An hour before this pitch of distress had been reached, a galley punt had gone to Deal for the lifeboat, and in the afternoon, about 3 p. m., the boat reached Deal beach with one hand on board. He jumped out, and staggered up the beach to tell the coxswain of the lifeboat that eight boatmen were on board the wreck, and that nothing but a lifeboat could reach the vessel, as there was a dreadful sea all round her, and that his own brother was among the number on board.

The Deal boatmen are not slow to render help when help is needed, and indifference to the cry of distress is not one of their failings; but when they heard of their own friends and neighbours, their comrades in storm and in rescue and lifeboat work, thus beset and in imminent peril, their eagerness was beyond the power of words to describe. From the time the bell rang to 'man the lifeboat' to the moment she struck the water only seven minutes passed!

A fresh south-west breeze brought her to the North Sand Head, and round and outside it to the melancholy spot where, in the waning autumnal light, they could just discern the wreck. They passed through the crowd of Deal boats, and close to the tug-boat; but no one spoke or hailed the other, as all knew what had to be done, and the nature of the coming struggle.

The south-west breeze had now dropped completely, and they encountered, as explained before, the strange phenomenon of a great windless swell from the north-east, rolling in before the wind, which was evidently behind it, and which indeed blew a gale next day, though it was now an absolute calm. Great tumbling billows came in from different quarters, and met and crossed each other in the most furious collision. There was tossing about in the sea at the time an empty cask, which was caught in the clash together of two such waves, and was shot clean out of the water as high as the wrecked schooner's mast, or thirty feet into the air, by the force of the blow. The water-logged wreck was now nearly submerged, or just awash, her bulwark-top-rail being now and then exposed and covered again with the advance and recoil of each wave.

Aft there were a raised quarter-deck and a wheel-house, behind the remains of which three of the boatmen took refuge, while the five others climbed into the rigging, but over them even there the sea broke in clouds.

As there was no tide and no wind, it was impossible to sheer the lifeboat, and, whatever position was taken by anchoring, in that only the lifeboat would ride after veering down before the sea. The coxswains, therefore, had to try again and again before they got the proper position to veer down from.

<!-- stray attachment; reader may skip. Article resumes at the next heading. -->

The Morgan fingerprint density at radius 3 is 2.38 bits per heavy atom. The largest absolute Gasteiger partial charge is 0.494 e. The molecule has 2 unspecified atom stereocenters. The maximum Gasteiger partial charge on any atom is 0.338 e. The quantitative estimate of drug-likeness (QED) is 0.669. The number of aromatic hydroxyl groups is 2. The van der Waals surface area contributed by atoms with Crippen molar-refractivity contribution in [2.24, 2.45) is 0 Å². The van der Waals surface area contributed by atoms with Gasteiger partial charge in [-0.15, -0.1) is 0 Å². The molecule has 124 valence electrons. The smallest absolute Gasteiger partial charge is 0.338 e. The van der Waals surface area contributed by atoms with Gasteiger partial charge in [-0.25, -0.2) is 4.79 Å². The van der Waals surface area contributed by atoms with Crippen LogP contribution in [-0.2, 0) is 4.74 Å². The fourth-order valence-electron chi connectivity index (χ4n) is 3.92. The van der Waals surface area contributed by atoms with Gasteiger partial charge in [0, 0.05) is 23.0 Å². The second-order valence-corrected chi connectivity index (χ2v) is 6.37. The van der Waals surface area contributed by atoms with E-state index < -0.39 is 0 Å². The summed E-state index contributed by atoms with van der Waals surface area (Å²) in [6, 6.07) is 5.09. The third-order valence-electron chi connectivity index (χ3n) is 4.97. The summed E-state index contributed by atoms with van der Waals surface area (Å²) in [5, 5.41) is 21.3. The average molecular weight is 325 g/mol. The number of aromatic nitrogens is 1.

At last, however, they succeeded, and anchoring the lifeboat by the stern, they veered down bows first towards the wreck into the midst of this breezeless but awful sea—bows first, lest the rudder should be injured.

The cable was passed round the bollard or powerful samson-post, and then a turn was taken round a thwart; and the end was held by Roberts, the second coxswain, with his face towards the stern, and his back to the wreck, watching the billows as they charged in line, and easing his cable or getting it in when the strain had passed.

The heavy rollers drove the lifeboat before them like a feather, and end on towards the wreck, till her cable brought her up with a jerk. The strain of these jerks was so great, that, even though Roberts eased his cable, each wave seemed to all hands as if it would tear the after air-box out of the lifeboat, or drag the lifeboat itself in two pieces.

They veered down to about five fathoms of the wreck; closer they dared not go, lest a sea should by an extra strain dash their bows into the wreck, when not one of all the company would have been saved, and the lifeboat herself would have perhaps been broken up.

Then they saw their friends and comrades and heard them cry, 'Try to save us if you can!' And the men said afterwards, 'We got in such a flurry to save them, that what we did in a minute we thought took us an hour.'

At last the cane and lead were thrown from the lifeboat by a stalwart boatman standing in the bows. A heavier line was then drawn on board by the light cane line, and the boatmen came down from the rigging, and, having made themselves fast to pins and staunchions, sheltered behind the bulwark and the wheel-house, seeing the approach of rescue.

Enough of the slack of the weightier line was kept on board the wreck—the end being there made fast—to permit the middle of the rope being fastened round a man and of his being dragged away from the wreck through the sea into the lifeboat. A clove-hitch was put by George Marsh over the shoulders of the first man, who watched his chance for 'a smooth,' jumped into the waves, and, after a long struggle—for the line fouled—was hauled safe into the lifeboat. Marsh on the wreck saw after this that the line was clear, and that no kink or knot stopped its running freely.

Reading these lines in our quiet homes, and in a comfortable arm-chair by the fireside, it is hard to realise the position of those eight boatmen. They were drenched and buried in each wallowing sea, which strove to tear them from the pin to which each man was belayed by the line round his waist; and their ears were stunned with the bellow of each bursting wave. But, on the other hand, their eyes beheld the grand and cheering spectacle of their brethren in the lifeboat struggling manfully with death for their sakes, and they heard their undaunted shouts.

If for a moment they cast off or lengthened their lifelines, they were washed all over the slippery deck; and brave George Marsh, who was specially active, was bleeding from a cut on his forehead, having been dashed against a corner of the wheel-house.